The absurdly short visit to Israel comes to a close with me behind on transcribing the experience of this whirlwind, so you’ll forgive me for out-of-sequence chronicling and leading with the last experience first, right? I’m preparing to leave for Ben Gurion Airport after a very rich Tuesday and Wednesday in Tel Aviv, Haifa and BeerSheva. I’ll start with Beersheva, down south, where we just came back from seeing a rock solid production of Motti Lerner’s PANGS OF THE MESSIAH at the Beersheva Theatre Company.
It’s the first time the play’s been done in Israel since Motti’s major rewrite for our 2007 production which re-set the play 5 years into the future instead of where it used to be when it first premiered, set and first produced in 1987. The play at Theater J was set in 2012 (funny to think of how back in 07, 2012 seemed so far ahead in time!), and now the play is still set in the near future, on the brink of a major peace agreement between the Israelis, Palestinian Authority and the Americans, and that means very bad news for the family of religious/nationalist settlers in the West Bank who will be forced to relocate in the territorial compromise. The Berger family (renamed here the more Sephardic Basso to suit the Yeminite actor playing the lead Rabbi) aims to oppose any resettlement plan. Division within the family as to how to fight the government ensues. Havoc is wrought as the Rabbi is forced to reckon with the seeds of violence that have been sown into his movement–and indeed his family, The play is just as devastating, frightening, and bracingly argued as ever. This great Israeli version stacks up so well alongside ours which involved great Israeli artists and a great American cast. Do check out the video – and compare it to scenes from our TJ production.
The evening trip south follows a day time trip north to Haifa to interview the extraordinary musical talent, Habib Shehadeh, the composer behind the films The Band’s Visit and Lemon Tree (for which he received Israel’s equivalent of The Academy Award). Habib will compose the music for Sinai Peter’s production of Motti Lerner’s The Admission, joining wonderful set and costume designer Frida Shocham, who met with Motti and me today as well. There were meetings with friends and former interns/apprentices, all providing a wonderfully vivid window on life in Israel in these nervous days of Syrian calamities and fears of a chemical attack in retaliation for whatever the United States might choose to do in the wake of the Syrian chemical weapons attack of its own defenseless population last week. The Israeli public is told to stay calm as people bring their gas masks out of storage, remaining calm, planning for both the worst, and for nothing at all out of the ordinary. Welcome to cognitive dissonance and thinking double — of the worst and most normal of times at once.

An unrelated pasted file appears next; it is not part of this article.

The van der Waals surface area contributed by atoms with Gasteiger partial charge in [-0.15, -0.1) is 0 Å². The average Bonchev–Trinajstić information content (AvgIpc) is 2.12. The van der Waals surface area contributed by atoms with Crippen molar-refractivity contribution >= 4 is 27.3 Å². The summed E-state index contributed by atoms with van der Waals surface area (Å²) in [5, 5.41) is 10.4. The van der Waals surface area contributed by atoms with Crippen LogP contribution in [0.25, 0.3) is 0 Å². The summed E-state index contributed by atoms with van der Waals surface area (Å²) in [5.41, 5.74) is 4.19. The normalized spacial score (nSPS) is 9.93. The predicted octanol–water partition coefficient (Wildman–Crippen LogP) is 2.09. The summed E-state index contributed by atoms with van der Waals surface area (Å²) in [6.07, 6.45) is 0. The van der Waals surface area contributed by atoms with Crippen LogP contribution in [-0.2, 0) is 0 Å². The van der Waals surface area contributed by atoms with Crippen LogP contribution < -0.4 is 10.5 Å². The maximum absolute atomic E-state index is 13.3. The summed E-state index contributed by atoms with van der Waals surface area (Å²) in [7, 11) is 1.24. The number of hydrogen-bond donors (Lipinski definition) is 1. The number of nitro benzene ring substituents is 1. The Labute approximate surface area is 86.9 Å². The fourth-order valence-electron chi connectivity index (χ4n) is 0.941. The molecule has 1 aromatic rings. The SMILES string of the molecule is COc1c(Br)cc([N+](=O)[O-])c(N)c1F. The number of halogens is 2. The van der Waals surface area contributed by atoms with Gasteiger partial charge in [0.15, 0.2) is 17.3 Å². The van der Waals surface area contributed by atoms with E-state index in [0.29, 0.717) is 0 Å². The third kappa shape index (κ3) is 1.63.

And the peace negotiations are halted a day earlier — now old news — because of the death of 3 Palestinians and the injuries to 16 more suffered in the refugee camp of Shouafat inside the Qalandiya checkpoint after Israeli plain-clothed officers came to arrest an alleged terrorist and were surrounded by 1500 Palestinians who refused to let them leave…
Motti is non-plussed by the news. “We live in a dangerous part of the world. It’s not such a nice place. We are dealing with some very not nice actors.” He has resigned himself, still believing in the need for peace; but how to view the breakdown of order in Syria and Egypt and the threats that Civil War might bring?
Tuesday is light years away from where I am now. Cast members from Woody Sez performed an open air hootenanny outside the Tent City Encampment started by the Social Justice Protest Movement over a year ago. They were brought there by the organizers of Rabbis for Human Rights. The video from that hootenanny is forthcoming, the files too big and unwieldly to transfer on the go. And it’s a shame to have to wait because the video is worth several thousand words, and we hear not only the great songs, but some great reflections from David Lutken (our Woody) and RHR head Rabbi Arik Ascherman.
I’ll close with the moving statement authored by Woody Sez cast member, Andy Teirsten, issued after another moving event with Rabbis For Human Rights in the Negev on Sunday night.
We are American cast members of “Woody Sez” and we join Rabbis for Human Rights in condemning the demolition of Al Arakib. Just yesterday evening, we sang in solidarity at their weekly vigil, dined with Sheik Sayach in his tent and listened to his eloquent stories and his plea for peace, understanding and for the recognition of the rights of property and human dignity of his family and his people.
Woody Guthrie spent his life writing and singing songs about the common people. His purpose was to protect and to restore human rights and freedoms and dignity. We stand with the Bedouin people of Al Arakib and their right to live on land they have been farming for thousands of years. In the words of his most famous song, “This Land Is Your Land,” Woody said: “Nobody living can ever stop me as I go walking my freedom highway. Nobody living can make me turn back, this land was made for you and me.”